When you blend Syrah and Pinot Noir good things usually don’t happen. I bought this for $40 at auction (That included tax and shipping and buyer’s premium) and regret the purchase of six bottles already. This wine retails for close to $100 so that is the only reason I bought it. What a mess of a wine:
- 2015 Domaine Serene Grand Cheval – USA, Oregon (10/8/2022)
Day 1: Holding off on a review.
Day 2: A bit more open for business but for the money this is a poorly made. Earth, dirt, mild spice, underbrush and muted red currants. Not much on the finish. Thank goodness bought this at auction for under $40. Will be using a few of these to show how a $20 wine is way better than whatever the original price on this was in a blind tasting. 85 points
Day 3: Just a harsh tasting wine. Pepper, earth, underbrush, spice and muted fruit. 83 points
Recommendation: Avoid the price and the wine. They should stick to Pinot and Chardonnay.
Can’t believe when I read the tech sheet that this is made for the steakhouse. That is que one to avoid! Why would anyone blend Pinot and Syrah is beyond me? (85 points)
On the flip side this is how you do Syrah.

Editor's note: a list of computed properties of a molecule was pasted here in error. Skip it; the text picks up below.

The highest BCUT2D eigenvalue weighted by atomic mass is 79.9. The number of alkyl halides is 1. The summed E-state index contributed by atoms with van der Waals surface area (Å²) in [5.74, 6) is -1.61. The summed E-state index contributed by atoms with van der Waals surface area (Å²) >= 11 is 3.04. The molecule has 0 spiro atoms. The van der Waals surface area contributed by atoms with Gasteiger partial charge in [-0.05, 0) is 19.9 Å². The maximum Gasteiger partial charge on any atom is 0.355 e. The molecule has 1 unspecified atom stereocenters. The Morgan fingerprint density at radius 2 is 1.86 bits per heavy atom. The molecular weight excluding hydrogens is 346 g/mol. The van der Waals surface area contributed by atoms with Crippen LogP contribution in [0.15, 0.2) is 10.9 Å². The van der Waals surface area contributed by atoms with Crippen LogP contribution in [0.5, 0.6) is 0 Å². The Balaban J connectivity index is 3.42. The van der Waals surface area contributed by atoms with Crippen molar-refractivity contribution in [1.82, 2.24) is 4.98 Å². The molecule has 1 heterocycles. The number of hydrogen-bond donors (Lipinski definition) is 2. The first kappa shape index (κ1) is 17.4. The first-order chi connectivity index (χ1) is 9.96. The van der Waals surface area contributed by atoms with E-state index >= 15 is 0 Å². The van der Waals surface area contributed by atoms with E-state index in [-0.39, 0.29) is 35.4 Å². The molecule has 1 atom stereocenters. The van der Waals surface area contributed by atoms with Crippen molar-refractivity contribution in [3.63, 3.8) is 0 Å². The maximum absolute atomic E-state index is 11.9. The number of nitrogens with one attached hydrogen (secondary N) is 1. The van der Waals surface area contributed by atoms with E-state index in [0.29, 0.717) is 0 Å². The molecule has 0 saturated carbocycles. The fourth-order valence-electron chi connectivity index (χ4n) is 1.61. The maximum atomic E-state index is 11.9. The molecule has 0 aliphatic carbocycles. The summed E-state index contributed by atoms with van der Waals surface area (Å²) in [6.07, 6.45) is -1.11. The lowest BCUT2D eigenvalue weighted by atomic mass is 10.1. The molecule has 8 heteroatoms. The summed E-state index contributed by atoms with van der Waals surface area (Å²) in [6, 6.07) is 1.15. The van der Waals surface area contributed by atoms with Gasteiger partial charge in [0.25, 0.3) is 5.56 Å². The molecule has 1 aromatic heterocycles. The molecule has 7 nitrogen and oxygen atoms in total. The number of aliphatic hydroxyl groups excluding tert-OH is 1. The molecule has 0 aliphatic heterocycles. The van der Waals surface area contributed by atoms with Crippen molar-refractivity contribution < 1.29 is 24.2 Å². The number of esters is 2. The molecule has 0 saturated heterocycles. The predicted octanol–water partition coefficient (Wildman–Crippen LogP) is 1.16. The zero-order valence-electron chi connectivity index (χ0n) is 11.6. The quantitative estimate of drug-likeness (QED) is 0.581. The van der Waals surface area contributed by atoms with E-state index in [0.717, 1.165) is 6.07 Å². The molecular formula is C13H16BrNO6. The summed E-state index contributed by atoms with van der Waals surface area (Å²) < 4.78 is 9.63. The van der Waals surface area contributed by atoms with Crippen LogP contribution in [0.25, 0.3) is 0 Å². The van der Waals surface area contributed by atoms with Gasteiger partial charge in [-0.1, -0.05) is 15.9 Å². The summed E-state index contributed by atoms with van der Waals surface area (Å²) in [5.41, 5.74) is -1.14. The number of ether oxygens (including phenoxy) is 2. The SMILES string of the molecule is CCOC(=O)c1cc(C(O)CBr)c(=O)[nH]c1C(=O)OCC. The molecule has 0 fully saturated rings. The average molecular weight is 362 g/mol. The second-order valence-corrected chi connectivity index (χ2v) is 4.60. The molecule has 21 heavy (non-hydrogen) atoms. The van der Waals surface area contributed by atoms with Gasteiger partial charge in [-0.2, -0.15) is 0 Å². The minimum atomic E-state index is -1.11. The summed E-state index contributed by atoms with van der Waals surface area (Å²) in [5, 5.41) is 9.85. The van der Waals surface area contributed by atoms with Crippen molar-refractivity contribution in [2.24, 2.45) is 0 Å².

- 2011 Reynvaan Family Vineyards Syrah Foothills Reserve – USA, Washington, Columbia Valley, Walla Walla Valley (10/11/2022)
Day 1: Aromatic! Strawberry, wet stones, black pepper, violets, earth, green olives and pepper corn. While not a powerhouse the finish on this wine is quite long. Complex and a thinking wine drinkers’ wine. Outstanding effort and many more years of drinking. 94 points
Day 2: Nice evolution of change on day 2. This is a bit bigger in style than the elegance of day 1. Blueberries, cherry, black pepper, earth, black olives, exotic spices, rose petals and wet stones. Super complex and even better than day 2. Yes 10 plus years from vintage good wines improve on day 2 and there is a solid glass waiting day 3. 95 points (95 points)